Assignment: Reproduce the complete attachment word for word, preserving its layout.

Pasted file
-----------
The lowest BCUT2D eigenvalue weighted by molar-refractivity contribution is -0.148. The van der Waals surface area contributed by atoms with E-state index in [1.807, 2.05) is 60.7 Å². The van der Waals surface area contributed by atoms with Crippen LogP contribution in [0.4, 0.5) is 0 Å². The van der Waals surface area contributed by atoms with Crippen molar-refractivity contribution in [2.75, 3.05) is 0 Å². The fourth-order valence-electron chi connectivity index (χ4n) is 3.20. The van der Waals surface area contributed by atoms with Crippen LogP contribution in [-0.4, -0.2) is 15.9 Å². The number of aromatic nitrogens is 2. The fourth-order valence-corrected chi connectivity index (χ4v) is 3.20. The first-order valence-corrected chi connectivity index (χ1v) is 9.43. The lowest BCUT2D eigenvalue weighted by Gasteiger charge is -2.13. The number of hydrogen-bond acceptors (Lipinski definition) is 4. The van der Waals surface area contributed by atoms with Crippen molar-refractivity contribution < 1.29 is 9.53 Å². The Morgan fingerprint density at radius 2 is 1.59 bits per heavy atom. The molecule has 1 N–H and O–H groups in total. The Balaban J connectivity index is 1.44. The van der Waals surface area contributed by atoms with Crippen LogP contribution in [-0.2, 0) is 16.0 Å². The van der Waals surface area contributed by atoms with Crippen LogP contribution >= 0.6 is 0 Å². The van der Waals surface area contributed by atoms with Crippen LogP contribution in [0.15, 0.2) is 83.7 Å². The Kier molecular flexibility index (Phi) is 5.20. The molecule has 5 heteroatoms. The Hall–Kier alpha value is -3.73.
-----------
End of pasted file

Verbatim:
The lowest BCUT2D eigenvalue weighted by molar-refractivity contribution is -0.148. The van der Waals surface area contributed by atoms with E-state index in [1.807, 2.05) is 60.7 Å². The van der Waals surface area contributed by atoms with Crippen LogP contribution in [0.4, 0.5) is 0 Å². The van der Waals surface area contributed by atoms with Crippen molar-refractivity contribution in [2.75, 3.05) is 0 Å². The fourth-order valence-electron chi connectivity index (χ4n) is 3.20. The van der Waals surface area contributed by atoms with Crippen LogP contribution in [-0.4, -0.2) is 15.9 Å². The number of aromatic nitrogens is 2. The fourth-order valence-corrected chi connectivity index (χ4v) is 3.20. The first-order valence-corrected chi connectivity index (χ1v) is 9.43. The lowest BCUT2D eigenvalue weighted by Gasteiger charge is -2.13. The number of hydrogen-bond acceptors (Lipinski definition) is 4. The van der Waals surface area contributed by atoms with Crippen molar-refractivity contribution < 1.29 is 9.53 Å². The Morgan fingerprint density at radius 2 is 1.59 bits per heavy atom. The molecule has 1 N–H and O–H groups in total. The Balaban J connectivity index is 1.44. The van der Waals surface area contributed by atoms with Crippen LogP contribution in [-0.2, 0) is 16.0 Å². The van der Waals surface area contributed by atoms with Crippen LogP contribution >= 0.6 is 0 Å². The van der Waals surface area contributed by atoms with Crippen LogP contribution in [0.15, 0.2) is 83.7 Å². The Kier molecular flexibility index (Phi) is 5.20. The molecule has 5 heteroatoms. The Hall–Kier alpha value is -3.73.